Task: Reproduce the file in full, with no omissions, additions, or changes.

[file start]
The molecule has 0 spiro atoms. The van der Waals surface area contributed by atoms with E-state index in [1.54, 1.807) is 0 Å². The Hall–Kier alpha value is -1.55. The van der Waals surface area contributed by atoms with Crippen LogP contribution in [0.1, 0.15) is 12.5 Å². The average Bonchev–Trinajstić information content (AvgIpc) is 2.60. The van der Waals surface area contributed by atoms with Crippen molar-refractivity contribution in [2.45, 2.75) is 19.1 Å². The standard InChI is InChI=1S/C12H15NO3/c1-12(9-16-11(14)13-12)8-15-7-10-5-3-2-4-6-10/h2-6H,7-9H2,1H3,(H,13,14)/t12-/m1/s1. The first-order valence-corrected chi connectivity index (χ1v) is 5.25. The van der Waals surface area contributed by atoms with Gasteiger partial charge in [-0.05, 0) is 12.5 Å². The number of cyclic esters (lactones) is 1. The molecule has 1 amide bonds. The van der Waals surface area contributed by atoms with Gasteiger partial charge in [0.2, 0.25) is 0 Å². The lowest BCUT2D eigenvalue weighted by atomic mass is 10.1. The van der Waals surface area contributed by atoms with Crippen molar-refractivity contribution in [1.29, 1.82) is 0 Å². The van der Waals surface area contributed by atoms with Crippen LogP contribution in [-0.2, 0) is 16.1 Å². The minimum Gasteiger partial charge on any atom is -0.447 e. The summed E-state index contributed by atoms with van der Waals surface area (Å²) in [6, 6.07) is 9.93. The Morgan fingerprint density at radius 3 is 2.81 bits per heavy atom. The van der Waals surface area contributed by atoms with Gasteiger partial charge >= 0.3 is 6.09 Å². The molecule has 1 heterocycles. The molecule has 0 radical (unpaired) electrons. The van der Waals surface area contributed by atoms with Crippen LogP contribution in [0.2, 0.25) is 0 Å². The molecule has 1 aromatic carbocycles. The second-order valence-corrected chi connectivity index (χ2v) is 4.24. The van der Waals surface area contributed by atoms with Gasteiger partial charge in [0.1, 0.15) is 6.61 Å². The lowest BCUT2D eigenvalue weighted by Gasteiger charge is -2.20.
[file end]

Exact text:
The molecule has 0 spiro atoms. The van der Waals surface area contributed by atoms with E-state index in [1.54, 1.807) is 0 Å². The Hall–Kier alpha value is -1.55. The van der Waals surface area contributed by atoms with Crippen LogP contribution in [0.1, 0.15) is 12.5 Å². The average Bonchev–Trinajstić information content (AvgIpc) is 2.60. The van der Waals surface area contributed by atoms with Crippen molar-refractivity contribution in [2.45, 2.75) is 19.1 Å². The standard InChI is InChI=1S/C12H15NO3/c1-12(9-16-11(14)13-12)8-15-7-10-5-3-2-4-6-10/h2-6H,7-9H2,1H3,(H,13,14)/t12-/m1/s1. The first-order valence-corrected chi connectivity index (χ1v) is 5.25. The van der Waals surface area contributed by atoms with Gasteiger partial charge in [-0.05, 0) is 12.5 Å². The number of cyclic esters (lactones) is 1. The molecule has 1 amide bonds. The van der Waals surface area contributed by atoms with Gasteiger partial charge in [0.2, 0.25) is 0 Å². The lowest BCUT2D eigenvalue weighted by atomic mass is 10.1. The van der Waals surface area contributed by atoms with Crippen molar-refractivity contribution in [1.29, 1.82) is 0 Å². The van der Waals surface area contributed by atoms with Crippen LogP contribution in [-0.2, 0) is 16.1 Å². The minimum Gasteiger partial charge on any atom is -0.447 e. The summed E-state index contributed by atoms with van der Waals surface area (Å²) in [6, 6.07) is 9.93. The Morgan fingerprint density at radius 3 is 2.81 bits per heavy atom. The van der Waals surface area contributed by atoms with Gasteiger partial charge >= 0.3 is 6.09 Å². The molecule has 1 heterocycles. The molecule has 0 radical (unpaired) electrons. The van der Waals surface area contributed by atoms with Crippen LogP contribution in [0.2, 0.25) is 0 Å². The molecule has 1 aromatic carbocycles. The second-order valence-corrected chi connectivity index (χ2v) is 4.24. The van der Waals surface area contributed by atoms with Gasteiger partial charge in [0.1, 0.15) is 6.61 Å². The lowest BCUT2D eigenvalue weighted by Gasteiger charge is -2.20.